Kaiju had a two part series on money starting with the an abstract wealth system and moving to more detailed systems used elsewhere. This got me to thinking about wealth systems and what it means to the stories and tales that we tell - and how they are dependent on the mechanics.
In an abstract system, the importance of money is diminished in the game, in my experience. Rarely is the story about whether there'll be enough money to buy bullets, food, or keep the ship in the air, but instead generally about favors and obligations instead. Because generally there's a limit to the amount of things Wealth can do, for example having five dots in Resources means there's no where else for a character to go for money. It makes tales about hard scrabbling difficult, one because there's little granularity in the system, and second because you bump into a case of not really having a good reason to do a job for cash - "well a $500 bucks isn't going to actually boost my resources score, so why am I doing this again?"
In a dollars and cents system, the stories tend to be more about acquisition because there IS no finite limit to the amount of wealth you can have. You can always hit another dragon's lair for more treasure, or raid an arcology for another piece of hot tech for Mr. Johnson, or some other mad money making scheme with your free trader. But it involves a lot of book keeping, especially if you use multiple currency, and also inflation is a problem.
Coming up with a solution that works in all situations is a bit of a holy grail - as Marshall noted at Division Nihil, where he says
A wealth system should be able to handle several important story functions. The characters should be able to be stripped of their resources and forced to scrabble to survive. Common, everyday expenses should be able to be easily ignored. (These two goals are very difficult to reconcile.) The players should feel strongly rewarded when they either find a large treasure or get paid a large fee. A character should be able to be designated as "rich" mechanically, with significant bonuses as a result. The economy of the setting should either make sense within the rules, or be abstracted to the point that the characters have relatively little impact on the wider economy.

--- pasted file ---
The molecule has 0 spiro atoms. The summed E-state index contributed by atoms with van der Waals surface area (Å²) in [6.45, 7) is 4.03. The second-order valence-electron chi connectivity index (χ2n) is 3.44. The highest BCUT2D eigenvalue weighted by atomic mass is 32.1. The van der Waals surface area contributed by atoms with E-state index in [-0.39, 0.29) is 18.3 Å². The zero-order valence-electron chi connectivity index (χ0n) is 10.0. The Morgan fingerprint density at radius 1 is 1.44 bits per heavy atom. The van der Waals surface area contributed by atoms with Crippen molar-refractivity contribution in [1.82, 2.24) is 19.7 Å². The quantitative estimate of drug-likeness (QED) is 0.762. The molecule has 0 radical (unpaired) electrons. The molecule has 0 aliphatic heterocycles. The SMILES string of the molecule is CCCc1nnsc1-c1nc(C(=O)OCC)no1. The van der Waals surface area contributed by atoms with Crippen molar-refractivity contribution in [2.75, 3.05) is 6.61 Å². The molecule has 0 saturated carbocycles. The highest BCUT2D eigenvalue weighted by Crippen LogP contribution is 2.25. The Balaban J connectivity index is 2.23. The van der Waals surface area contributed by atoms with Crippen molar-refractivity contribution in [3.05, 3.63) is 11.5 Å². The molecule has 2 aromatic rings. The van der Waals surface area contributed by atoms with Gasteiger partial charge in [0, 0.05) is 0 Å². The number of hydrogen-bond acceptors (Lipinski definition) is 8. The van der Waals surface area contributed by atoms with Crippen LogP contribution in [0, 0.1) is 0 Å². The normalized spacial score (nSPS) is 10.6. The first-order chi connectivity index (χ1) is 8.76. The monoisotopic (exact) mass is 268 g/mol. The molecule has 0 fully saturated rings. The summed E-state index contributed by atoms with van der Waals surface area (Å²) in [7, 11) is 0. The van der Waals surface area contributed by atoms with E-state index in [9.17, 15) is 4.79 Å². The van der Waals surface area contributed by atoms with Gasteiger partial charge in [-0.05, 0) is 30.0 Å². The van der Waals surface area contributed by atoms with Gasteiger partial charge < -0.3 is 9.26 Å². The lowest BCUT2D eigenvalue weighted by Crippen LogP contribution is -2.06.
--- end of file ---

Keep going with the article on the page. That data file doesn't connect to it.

Diaspora, which is based on Fate, got around some of the problems of the granular system by introducing a "Wealth" stress track, basically large purchases caused damage to the track and and eventually caused the characters to suffer consequences, consequences which then made it subsequently easier to take a character out of a conflict. Yes, being behind on your bills could make it easier to knock you out of a fight. The joys of a narrative system.
As Kaiju noted - Conan d20 got around the inflation point by causing the heroes to spend 50% of their wealth in "high living" -- drinking, wenching, feasting, repair and equipping. Shadowrun did something similar with different standards of living.
I prefer the abstract wealth systems - mostly because it stops me from having to care about figuring out how to separate characters from their wealth. Without some sort of mechanic inherent in a granular system to remove wealth from the players just continues to grow until it reaches preposterous amounts (aka fundamentally the "wealth has ceased to be a motivating factor" issue within abstract systems).
But an abstract system does force the game to be about different things - as a rule hard scrabble existence will not be a driving motivation for the characters. Equipment, outside of special gear, will not be a driving force because the conversation goes along the lines of: "I want to buy this." "Are your resources high enough?" "Ayup." "Done."
So what can you do with abstract systems to make them motivate - there's making buying the next level cheaper. "So what do we get paid for this?" "Enough for me to give you a 1 xp discount on buying the next level of wealth." Yeah, it is a conceit to the system, but it works well enough for me.
There's going to be no holy grail - therefore, I look for the system that lets me tell the story I run - ones where wealth is merely a tool for clearing out common obstacles and let the rest of the problems be ones that money can't solve. Admittedly, this eliminates as a rule the idea that characters shall be "stripped of their resources and forced to scrabble to survive" but I'm okay with that, it isn't a story I want to tell, often, and when I do, I can arrange it so that benefit is unavailable when I do, rarely, run a plotline that calls for wealth to be unavailable.